Engineering Faculty, Students Assess Humanitarian Needs in the Dominican Republic

This event occurred in the past

Participants: Dr. Truc Ngo (Assistant Professor, Industrial & Systems Engineering), Jeremiah Medina (Senior, Mechanical Engineering), Louis Benson (Senior, Mechanical Engineering)

Host: Joana Peterson, San Pedro Parish Destination: El Cercado, San Juan province, Dominican Republic

Dr. Ngo traveled to El Cercado, a rural town in the southern part of Dominican Republic, over 2014 Spring break with two mechanical engineering students to assess opportunities for USD engineering students from all majors to get involved through future class projects and humanitarian working trips venues. During this trip, they were gracefully hosted by Ms. Joana Peterson, an American from New York, who has dedicated much of her life to help improve the lives of others in the Dominican Republic. The group visited several different communities scattered in different parts of town, learning about the culture, daily living, current agricultural practices and developments, business opportunities, food and water availability and access, along with many problems that the El Cercado people were facing.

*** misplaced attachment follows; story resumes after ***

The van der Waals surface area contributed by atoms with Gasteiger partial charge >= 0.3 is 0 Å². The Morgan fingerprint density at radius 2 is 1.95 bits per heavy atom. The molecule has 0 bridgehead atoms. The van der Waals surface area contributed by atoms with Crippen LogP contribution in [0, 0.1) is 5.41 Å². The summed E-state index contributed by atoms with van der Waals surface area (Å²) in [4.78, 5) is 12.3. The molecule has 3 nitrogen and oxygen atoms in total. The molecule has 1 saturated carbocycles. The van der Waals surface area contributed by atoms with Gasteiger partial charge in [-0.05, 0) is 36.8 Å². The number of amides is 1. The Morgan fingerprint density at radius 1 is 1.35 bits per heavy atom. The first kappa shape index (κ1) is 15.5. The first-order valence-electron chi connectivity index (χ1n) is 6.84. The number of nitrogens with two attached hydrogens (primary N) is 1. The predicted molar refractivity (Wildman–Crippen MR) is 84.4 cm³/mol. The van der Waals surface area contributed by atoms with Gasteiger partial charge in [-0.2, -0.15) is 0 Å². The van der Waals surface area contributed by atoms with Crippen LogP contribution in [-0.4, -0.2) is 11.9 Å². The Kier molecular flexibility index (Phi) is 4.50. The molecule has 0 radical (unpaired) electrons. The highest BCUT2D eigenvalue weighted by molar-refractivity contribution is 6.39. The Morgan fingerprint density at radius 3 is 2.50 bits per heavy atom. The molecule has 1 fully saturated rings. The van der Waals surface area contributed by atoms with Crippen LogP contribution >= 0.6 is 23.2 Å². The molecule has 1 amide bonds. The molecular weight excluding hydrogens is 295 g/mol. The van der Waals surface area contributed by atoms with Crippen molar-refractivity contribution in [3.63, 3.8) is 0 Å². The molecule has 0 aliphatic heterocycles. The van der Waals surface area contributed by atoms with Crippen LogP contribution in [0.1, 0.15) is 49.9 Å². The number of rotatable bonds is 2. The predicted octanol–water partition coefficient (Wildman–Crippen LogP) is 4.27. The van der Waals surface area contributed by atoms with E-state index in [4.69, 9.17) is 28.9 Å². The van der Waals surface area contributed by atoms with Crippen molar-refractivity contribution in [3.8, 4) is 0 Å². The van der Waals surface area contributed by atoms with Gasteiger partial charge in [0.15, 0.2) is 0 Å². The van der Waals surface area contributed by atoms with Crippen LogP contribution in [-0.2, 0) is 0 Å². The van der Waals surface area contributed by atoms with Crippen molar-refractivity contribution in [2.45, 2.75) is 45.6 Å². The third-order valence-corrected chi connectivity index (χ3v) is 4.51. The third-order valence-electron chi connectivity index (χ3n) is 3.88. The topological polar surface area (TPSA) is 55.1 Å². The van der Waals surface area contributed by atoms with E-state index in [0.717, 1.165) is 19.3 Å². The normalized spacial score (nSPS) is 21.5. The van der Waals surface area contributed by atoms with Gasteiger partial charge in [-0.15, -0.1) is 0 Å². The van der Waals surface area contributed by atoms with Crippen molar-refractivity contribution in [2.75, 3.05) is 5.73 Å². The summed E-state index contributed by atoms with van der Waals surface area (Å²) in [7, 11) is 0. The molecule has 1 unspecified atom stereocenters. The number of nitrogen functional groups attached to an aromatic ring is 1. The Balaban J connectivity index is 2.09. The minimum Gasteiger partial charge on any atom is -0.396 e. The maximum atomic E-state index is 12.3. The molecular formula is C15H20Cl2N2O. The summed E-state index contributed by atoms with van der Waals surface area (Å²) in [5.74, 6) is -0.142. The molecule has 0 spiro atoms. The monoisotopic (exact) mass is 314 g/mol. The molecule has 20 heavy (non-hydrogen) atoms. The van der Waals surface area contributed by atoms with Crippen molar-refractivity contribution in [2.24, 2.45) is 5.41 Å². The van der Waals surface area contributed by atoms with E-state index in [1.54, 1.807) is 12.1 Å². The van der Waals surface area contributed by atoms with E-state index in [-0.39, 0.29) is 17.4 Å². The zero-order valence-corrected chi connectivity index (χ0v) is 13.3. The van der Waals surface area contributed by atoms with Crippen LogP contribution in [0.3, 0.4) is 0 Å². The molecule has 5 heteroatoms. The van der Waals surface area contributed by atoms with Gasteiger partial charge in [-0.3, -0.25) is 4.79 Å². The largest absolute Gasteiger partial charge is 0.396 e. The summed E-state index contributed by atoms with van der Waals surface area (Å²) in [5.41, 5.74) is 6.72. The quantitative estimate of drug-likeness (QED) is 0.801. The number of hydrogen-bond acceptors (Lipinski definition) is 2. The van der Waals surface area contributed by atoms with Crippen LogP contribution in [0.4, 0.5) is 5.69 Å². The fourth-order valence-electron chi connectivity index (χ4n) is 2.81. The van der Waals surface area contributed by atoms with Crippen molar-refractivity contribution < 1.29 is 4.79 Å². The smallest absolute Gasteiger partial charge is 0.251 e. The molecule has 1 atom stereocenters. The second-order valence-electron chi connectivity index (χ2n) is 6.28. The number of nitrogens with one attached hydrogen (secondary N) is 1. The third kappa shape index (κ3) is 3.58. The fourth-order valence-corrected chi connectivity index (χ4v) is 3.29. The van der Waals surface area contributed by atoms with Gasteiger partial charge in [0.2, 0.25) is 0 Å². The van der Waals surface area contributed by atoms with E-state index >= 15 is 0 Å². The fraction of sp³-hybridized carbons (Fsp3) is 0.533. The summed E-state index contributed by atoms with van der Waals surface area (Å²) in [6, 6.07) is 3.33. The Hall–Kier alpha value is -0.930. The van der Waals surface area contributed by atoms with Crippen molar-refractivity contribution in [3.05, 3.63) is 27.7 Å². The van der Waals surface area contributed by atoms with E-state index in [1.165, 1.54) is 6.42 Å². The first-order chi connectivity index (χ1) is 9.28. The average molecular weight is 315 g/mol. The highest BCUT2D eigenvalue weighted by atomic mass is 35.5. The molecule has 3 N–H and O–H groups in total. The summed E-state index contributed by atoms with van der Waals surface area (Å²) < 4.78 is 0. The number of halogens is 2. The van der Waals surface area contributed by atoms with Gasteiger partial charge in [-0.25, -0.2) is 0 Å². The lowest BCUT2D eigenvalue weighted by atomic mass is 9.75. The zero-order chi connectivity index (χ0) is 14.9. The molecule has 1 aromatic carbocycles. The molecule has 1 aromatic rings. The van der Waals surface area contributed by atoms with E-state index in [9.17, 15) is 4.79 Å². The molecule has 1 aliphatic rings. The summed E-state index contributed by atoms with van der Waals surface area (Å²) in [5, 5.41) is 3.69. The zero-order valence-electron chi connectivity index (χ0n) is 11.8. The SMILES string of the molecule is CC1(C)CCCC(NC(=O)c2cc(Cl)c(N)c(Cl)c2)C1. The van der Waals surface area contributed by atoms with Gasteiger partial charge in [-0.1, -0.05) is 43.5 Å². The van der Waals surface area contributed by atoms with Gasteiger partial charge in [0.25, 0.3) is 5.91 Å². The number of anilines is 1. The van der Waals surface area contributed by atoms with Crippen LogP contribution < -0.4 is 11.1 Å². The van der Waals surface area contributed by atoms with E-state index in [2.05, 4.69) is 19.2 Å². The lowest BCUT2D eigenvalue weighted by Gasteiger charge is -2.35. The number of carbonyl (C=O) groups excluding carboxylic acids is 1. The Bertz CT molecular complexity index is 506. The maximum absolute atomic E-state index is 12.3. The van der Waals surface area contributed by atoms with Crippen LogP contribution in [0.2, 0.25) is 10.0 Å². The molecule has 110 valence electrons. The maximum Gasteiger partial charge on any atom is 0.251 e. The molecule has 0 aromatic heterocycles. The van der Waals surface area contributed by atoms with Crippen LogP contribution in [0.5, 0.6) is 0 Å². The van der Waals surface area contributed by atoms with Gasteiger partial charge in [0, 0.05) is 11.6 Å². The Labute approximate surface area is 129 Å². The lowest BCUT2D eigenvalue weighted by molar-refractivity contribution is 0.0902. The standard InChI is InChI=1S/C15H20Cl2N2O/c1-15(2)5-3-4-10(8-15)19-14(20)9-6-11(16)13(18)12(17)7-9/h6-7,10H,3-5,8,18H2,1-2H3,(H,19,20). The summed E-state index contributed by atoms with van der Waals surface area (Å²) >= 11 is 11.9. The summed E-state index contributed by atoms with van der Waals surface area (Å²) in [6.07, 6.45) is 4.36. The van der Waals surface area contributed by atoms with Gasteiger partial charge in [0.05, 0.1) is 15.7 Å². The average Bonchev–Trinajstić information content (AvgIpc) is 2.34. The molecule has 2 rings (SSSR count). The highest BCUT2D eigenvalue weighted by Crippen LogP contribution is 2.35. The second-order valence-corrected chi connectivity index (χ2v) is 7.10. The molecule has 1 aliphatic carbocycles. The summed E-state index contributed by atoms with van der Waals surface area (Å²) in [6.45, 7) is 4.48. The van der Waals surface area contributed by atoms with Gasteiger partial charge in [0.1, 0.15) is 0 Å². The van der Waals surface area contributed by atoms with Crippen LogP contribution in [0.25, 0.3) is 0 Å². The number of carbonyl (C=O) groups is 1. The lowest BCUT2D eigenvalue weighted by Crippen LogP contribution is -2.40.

During the trip, the team had opportunities to visit children’s school, food factory, people’s homes and talk to the locals to learn about the daily challenges that both adults and children have to deal with every day in order to survive. They were also able to witness firsthand this transitional period in the lives of the people of El Cercado, as they begin to learn how to grow organic foods and plant nutrients in their own community gardens.

“All of us thought that the experience that we had on our trip was so valuable, more than what we had expected at the beginning of the trip,” Dr. Truc Ngo.

Not only had they accomplished their mission of identifying opportunities for both faculty and students to involve in the community, from research to education, but also they were able to learn so much about the culture, living practices and challenges of the people in the town of El Cercado. The team came back from the trips with several research and class projects, one of which they have already started to work on this summer. In addition, the shared experience has inspired other engineering students, resulting in a class project proposal leading to water solution to many remote mountain villages in the Dominican Republic. The team hopes to return to the Dominican Republic during the winter break of 2015 with more student and faculty participation, to implement some of the their solutions. Particularly those involving water and cooking means to help improve the health and lives of the people in El Cercado.

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